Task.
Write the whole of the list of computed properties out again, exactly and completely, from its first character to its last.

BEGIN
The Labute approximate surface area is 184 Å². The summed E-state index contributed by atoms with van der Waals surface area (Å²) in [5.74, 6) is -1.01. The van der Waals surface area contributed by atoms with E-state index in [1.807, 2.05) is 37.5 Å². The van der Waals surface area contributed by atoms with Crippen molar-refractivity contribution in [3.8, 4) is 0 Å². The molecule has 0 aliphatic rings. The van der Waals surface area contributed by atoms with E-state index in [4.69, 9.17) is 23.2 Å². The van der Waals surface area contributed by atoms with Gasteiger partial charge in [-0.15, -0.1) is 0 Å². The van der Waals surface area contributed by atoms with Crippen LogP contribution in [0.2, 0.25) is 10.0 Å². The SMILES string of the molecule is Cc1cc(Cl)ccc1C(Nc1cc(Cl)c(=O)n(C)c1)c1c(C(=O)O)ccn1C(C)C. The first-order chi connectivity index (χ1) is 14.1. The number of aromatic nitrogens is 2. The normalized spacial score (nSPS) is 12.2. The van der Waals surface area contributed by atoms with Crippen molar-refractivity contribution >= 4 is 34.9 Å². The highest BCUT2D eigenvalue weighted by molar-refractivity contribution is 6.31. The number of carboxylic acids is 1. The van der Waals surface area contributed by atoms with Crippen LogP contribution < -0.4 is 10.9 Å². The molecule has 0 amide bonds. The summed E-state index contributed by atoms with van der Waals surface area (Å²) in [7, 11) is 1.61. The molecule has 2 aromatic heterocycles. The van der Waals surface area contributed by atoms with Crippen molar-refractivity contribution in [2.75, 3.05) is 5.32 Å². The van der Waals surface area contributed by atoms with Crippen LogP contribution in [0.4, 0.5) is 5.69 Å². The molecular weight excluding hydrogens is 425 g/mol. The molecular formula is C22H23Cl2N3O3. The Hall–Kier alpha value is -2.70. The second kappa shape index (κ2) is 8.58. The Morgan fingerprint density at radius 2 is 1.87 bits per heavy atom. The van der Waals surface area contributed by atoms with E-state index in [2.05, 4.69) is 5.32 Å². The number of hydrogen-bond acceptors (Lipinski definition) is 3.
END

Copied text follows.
The Labute approximate surface area is 184 Å². The summed E-state index contributed by atoms with van der Waals surface area (Å²) in [5.74, 6) is -1.01. The van der Waals surface area contributed by atoms with E-state index in [1.807, 2.05) is 37.5 Å². The van der Waals surface area contributed by atoms with Crippen molar-refractivity contribution in [3.8, 4) is 0 Å². The molecule has 0 aliphatic rings. The van der Waals surface area contributed by atoms with E-state index in [4.69, 9.17) is 23.2 Å². The van der Waals surface area contributed by atoms with Gasteiger partial charge in [-0.15, -0.1) is 0 Å². The van der Waals surface area contributed by atoms with Crippen LogP contribution in [0.2, 0.25) is 10.0 Å². The SMILES string of the molecule is Cc1cc(Cl)ccc1C(Nc1cc(Cl)c(=O)n(C)c1)c1c(C(=O)O)ccn1C(C)C. The first-order chi connectivity index (χ1) is 14.1. The number of aromatic nitrogens is 2. The normalized spacial score (nSPS) is 12.2. The van der Waals surface area contributed by atoms with Crippen molar-refractivity contribution >= 4 is 34.9 Å². The highest BCUT2D eigenvalue weighted by molar-refractivity contribution is 6.31. The number of carboxylic acids is 1. The van der Waals surface area contributed by atoms with Crippen LogP contribution < -0.4 is 10.9 Å². The molecule has 0 amide bonds. The summed E-state index contributed by atoms with van der Waals surface area (Å²) in [7, 11) is 1.61. The molecule has 2 aromatic heterocycles. The van der Waals surface area contributed by atoms with Crippen molar-refractivity contribution in [2.75, 3.05) is 5.32 Å². The van der Waals surface area contributed by atoms with Crippen LogP contribution in [0.4, 0.5) is 5.69 Å². The molecular weight excluding hydrogens is 425 g/mol. The molecular formula is C22H23Cl2N3O3. The Hall–Kier alpha value is -2.70. The second kappa shape index (κ2) is 8.58. The Morgan fingerprint density at radius 2 is 1.87 bits per heavy atom. The van der Waals surface area contributed by atoms with E-state index in [2.05, 4.69) is 5.32 Å². The number of hydrogen-bond acceptors (Lipinski definition) is 3.